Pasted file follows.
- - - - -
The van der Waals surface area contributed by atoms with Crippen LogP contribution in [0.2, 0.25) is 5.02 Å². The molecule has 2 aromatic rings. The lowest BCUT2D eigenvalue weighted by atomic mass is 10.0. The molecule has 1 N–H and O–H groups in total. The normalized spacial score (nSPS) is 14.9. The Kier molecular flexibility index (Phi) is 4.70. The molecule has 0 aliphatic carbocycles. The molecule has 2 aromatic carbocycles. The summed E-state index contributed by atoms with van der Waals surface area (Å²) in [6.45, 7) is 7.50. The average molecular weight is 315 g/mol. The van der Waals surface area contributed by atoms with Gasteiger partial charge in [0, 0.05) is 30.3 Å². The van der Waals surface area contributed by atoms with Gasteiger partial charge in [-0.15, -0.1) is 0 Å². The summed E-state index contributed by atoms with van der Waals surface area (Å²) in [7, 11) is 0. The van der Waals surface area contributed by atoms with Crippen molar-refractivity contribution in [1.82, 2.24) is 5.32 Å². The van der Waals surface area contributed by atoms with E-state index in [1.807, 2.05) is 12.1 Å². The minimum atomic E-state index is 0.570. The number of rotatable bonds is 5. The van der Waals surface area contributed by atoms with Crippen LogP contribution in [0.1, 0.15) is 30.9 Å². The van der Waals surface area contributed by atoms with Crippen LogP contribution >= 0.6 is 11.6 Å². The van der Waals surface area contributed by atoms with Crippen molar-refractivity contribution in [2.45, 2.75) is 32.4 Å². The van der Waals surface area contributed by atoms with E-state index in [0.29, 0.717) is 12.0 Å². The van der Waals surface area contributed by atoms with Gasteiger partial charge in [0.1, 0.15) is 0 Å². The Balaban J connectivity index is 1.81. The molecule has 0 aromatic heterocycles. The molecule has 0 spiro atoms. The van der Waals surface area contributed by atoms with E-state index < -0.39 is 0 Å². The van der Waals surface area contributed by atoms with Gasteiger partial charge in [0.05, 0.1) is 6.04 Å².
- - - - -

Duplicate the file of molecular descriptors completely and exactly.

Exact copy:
The van der Waals surface area contributed by atoms with Crippen LogP contribution in [0.2, 0.25) is 5.02 Å². The molecule has 2 aromatic rings. The lowest BCUT2D eigenvalue weighted by atomic mass is 10.0. The molecule has 1 N–H and O–H groups in total. The normalized spacial score (nSPS) is 14.9. The Kier molecular flexibility index (Phi) is 4.70. The molecule has 0 aliphatic carbocycles. The molecule has 2 aromatic carbocycles. The summed E-state index contributed by atoms with van der Waals surface area (Å²) in [6.45, 7) is 7.50. The average molecular weight is 315 g/mol. The van der Waals surface area contributed by atoms with Gasteiger partial charge in [0, 0.05) is 30.3 Å². The van der Waals surface area contributed by atoms with Gasteiger partial charge in [-0.15, -0.1) is 0 Å². The summed E-state index contributed by atoms with van der Waals surface area (Å²) in [7, 11) is 0. The van der Waals surface area contributed by atoms with Crippen molar-refractivity contribution in [1.82, 2.24) is 5.32 Å². The van der Waals surface area contributed by atoms with E-state index in [1.807, 2.05) is 12.1 Å². The minimum atomic E-state index is 0.570. The number of rotatable bonds is 5. The van der Waals surface area contributed by atoms with Crippen LogP contribution in [0.1, 0.15) is 30.9 Å². The van der Waals surface area contributed by atoms with Crippen LogP contribution >= 0.6 is 11.6 Å². The van der Waals surface area contributed by atoms with Crippen molar-refractivity contribution in [2.45, 2.75) is 32.4 Å². The van der Waals surface area contributed by atoms with E-state index in [0.29, 0.717) is 12.0 Å². The van der Waals surface area contributed by atoms with Gasteiger partial charge in [0.1, 0.15) is 0 Å². The Balaban J connectivity index is 1.81. The molecule has 0 aromatic heterocycles. The molecule has 0 spiro atoms. The van der Waals surface area contributed by atoms with E-state index < -0.39 is 0 Å². The van der Waals surface area contributed by atoms with Gasteiger partial charge in [0.05, 0.1) is 6.04 Å².